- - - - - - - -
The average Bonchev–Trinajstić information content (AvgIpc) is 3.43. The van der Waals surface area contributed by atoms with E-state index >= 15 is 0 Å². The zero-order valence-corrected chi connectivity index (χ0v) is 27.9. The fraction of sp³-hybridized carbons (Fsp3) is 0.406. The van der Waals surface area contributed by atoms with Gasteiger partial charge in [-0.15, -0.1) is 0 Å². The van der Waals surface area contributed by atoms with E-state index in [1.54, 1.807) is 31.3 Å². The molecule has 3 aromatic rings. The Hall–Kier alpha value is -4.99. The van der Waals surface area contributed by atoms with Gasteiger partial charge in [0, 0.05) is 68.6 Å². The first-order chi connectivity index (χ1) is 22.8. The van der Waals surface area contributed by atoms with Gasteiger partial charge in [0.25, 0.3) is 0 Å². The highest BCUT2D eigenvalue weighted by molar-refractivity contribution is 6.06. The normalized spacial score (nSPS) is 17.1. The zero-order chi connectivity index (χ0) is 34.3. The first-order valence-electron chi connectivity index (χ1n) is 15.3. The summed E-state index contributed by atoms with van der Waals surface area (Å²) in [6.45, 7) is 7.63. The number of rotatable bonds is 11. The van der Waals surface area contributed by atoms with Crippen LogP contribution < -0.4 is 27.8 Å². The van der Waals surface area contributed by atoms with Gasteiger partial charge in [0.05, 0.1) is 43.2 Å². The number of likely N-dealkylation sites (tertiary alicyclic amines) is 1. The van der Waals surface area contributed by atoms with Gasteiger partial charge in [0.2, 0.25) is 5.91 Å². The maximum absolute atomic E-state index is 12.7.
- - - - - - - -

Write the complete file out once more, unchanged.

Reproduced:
The average Bonchev–Trinajstić information content (AvgIpc) is 3.43. The van der Waals surface area contributed by atoms with E-state index >= 15 is 0 Å². The zero-order valence-corrected chi connectivity index (χ0v) is 27.9. The fraction of sp³-hybridized carbons (Fsp3) is 0.406. The van der Waals surface area contributed by atoms with Gasteiger partial charge in [-0.15, -0.1) is 0 Å². The van der Waals surface area contributed by atoms with E-state index in [1.54, 1.807) is 31.3 Å². The molecule has 3 aromatic rings. The Hall–Kier alpha value is -4.99. The van der Waals surface area contributed by atoms with Gasteiger partial charge in [0, 0.05) is 68.6 Å². The first-order chi connectivity index (χ1) is 22.8. The van der Waals surface area contributed by atoms with Gasteiger partial charge in [0.25, 0.3) is 0 Å². The highest BCUT2D eigenvalue weighted by molar-refractivity contribution is 6.06. The normalized spacial score (nSPS) is 17.1. The zero-order chi connectivity index (χ0) is 34.3. The first-order valence-electron chi connectivity index (χ1n) is 15.3. The summed E-state index contributed by atoms with van der Waals surface area (Å²) in [6.45, 7) is 7.63. The number of rotatable bonds is 11. The van der Waals surface area contributed by atoms with Crippen LogP contribution < -0.4 is 27.8 Å². The van der Waals surface area contributed by atoms with Gasteiger partial charge in [0.05, 0.1) is 43.2 Å². The number of likely N-dealkylation sites (tertiary alicyclic amines) is 1. The van der Waals surface area contributed by atoms with Gasteiger partial charge in [0.2, 0.25) is 5.91 Å². The maximum absolute atomic E-state index is 12.7.